A new report by Kaiser Health News suggests that you should not lie to your doctor when asked about cannabis use.
Letting your doctor know about your use of cannabis could save your life, or at least make your recovery from surgery or post-surgery much smoother. This is because, if a doctor does not have enough data about you, they will not be able to suggest what is good for you at the moment and in future.
As reported by KNH, Colorado surgery theaters have been discovering that marijuana users need more than triple the amount of sedatives before a procedure. And although giving a patient a double or triple dose of sedatives can lessen heart function or lower blood pressure, there is a potentially mortal risk for pot smokers.
The standard protocol for weed users is not to use it when in post-op-recovery. Thus, they are likely to experience more pain and would have to be prescribed higher doses of opioids.
Talking to KHN, Swedish Medical Center’s director of trauma research Dr. David Ba-Or said that Weed smokers are likely to feel more pain when prescribed the ordinary dose of opioids, and would thus require a higher replacement dose since they are not provided with weed while in the hospital.
A number of hospitals have gone a mile further to encourage patient honesty. Talking to KNH, North Carolina nurse anesthetist Linda Stone said that they do not want patients to feel like there is cannabis stigma. According to her, they have been trying to maintain an environment where patients don’t feel the need to divulge information as by this, physicians would be able to provide the safest care.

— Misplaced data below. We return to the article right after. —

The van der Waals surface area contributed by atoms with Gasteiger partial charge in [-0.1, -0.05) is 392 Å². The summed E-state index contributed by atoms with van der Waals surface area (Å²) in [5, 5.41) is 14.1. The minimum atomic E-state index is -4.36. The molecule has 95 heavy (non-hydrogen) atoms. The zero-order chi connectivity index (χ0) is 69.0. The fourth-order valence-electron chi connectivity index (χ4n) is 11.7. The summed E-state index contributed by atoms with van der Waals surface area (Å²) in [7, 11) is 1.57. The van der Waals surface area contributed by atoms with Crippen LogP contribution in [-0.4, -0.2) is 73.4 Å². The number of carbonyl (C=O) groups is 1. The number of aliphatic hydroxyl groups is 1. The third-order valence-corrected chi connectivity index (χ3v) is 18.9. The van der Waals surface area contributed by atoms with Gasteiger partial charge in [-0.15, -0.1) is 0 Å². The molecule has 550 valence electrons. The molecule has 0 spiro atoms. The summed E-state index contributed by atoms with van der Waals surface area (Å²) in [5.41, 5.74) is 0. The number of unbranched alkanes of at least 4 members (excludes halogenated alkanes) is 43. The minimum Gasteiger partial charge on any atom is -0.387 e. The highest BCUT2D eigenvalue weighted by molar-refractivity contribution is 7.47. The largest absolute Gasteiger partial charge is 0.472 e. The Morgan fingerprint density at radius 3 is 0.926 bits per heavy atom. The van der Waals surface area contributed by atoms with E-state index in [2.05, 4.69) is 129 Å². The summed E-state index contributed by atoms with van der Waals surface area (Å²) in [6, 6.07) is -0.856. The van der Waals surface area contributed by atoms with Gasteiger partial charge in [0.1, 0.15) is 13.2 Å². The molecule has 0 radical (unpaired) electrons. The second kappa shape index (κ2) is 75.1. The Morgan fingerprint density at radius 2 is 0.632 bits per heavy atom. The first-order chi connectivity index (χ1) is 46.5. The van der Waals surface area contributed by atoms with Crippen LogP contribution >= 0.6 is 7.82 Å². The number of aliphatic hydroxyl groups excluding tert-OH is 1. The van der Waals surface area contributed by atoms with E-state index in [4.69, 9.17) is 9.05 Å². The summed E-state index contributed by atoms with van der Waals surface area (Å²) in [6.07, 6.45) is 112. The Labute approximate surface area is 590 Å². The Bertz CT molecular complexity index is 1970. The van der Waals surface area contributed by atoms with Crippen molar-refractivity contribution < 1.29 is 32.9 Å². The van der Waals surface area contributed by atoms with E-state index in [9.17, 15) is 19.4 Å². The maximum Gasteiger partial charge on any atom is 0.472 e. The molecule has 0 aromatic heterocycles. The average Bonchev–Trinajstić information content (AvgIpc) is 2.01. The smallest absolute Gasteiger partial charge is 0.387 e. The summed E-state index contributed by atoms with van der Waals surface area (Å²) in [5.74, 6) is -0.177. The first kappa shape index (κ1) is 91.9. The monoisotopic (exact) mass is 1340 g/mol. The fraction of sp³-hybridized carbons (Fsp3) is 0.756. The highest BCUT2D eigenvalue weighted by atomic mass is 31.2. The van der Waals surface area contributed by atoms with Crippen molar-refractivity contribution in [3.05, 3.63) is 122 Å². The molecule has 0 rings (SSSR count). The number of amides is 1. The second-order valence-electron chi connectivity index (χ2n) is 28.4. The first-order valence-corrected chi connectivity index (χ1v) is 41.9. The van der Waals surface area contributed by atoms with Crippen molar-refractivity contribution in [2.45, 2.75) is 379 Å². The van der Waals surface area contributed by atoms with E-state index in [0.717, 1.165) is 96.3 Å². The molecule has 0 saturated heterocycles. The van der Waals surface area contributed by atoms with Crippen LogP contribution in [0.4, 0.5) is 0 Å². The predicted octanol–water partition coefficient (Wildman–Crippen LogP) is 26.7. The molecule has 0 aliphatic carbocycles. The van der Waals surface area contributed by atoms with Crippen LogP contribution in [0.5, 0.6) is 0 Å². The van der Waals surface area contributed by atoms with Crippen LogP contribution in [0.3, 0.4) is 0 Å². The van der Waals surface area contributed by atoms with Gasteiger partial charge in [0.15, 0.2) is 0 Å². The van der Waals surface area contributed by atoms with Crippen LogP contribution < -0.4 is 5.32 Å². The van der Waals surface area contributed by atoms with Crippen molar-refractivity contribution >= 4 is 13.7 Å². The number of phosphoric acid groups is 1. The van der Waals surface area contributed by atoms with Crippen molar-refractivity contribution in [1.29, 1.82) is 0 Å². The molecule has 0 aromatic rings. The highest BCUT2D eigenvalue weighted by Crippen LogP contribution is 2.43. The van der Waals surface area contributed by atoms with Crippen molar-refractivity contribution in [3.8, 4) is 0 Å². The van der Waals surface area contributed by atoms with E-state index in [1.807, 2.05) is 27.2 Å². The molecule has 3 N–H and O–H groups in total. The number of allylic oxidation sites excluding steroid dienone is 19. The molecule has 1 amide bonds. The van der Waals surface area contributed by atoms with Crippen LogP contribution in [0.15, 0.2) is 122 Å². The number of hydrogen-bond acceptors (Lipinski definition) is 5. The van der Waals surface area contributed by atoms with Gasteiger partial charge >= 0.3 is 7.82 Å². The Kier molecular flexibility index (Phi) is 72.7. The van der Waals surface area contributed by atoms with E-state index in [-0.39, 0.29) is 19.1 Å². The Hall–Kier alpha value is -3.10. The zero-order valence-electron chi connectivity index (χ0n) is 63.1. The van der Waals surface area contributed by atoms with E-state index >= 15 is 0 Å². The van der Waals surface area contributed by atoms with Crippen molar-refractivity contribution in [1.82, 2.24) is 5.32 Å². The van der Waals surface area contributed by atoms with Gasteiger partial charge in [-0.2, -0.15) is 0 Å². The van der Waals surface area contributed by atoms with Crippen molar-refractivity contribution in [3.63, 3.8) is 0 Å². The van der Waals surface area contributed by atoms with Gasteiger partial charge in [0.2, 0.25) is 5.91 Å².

Nevertheless, there is still a “no weed” mindset, one example being the Missouri hospital that called police officers on their stage IV Cancer patient whom they suspected to have cannabis, but didn’t.
However, you should not hesitate talking to your doctor about your cannabis situation as the consequences of failing to could be life threatening. The risk of being honest with your doctor is low, and the reward for honesty before treatment is immense.
In the meantime, a number of studies are going on to determine the safe intersection use of weed and conventional medical attention.
Bar-Or is currently examining if Dronabinol may be used as an effective substitute to THC in a clinical setting.
Mark Steven Wallace, a physician and chair of the Pain and Medicine department at the University of California-San Diego, is working on a study to examine if cannabis could replace opioids in patients who suffer from pain.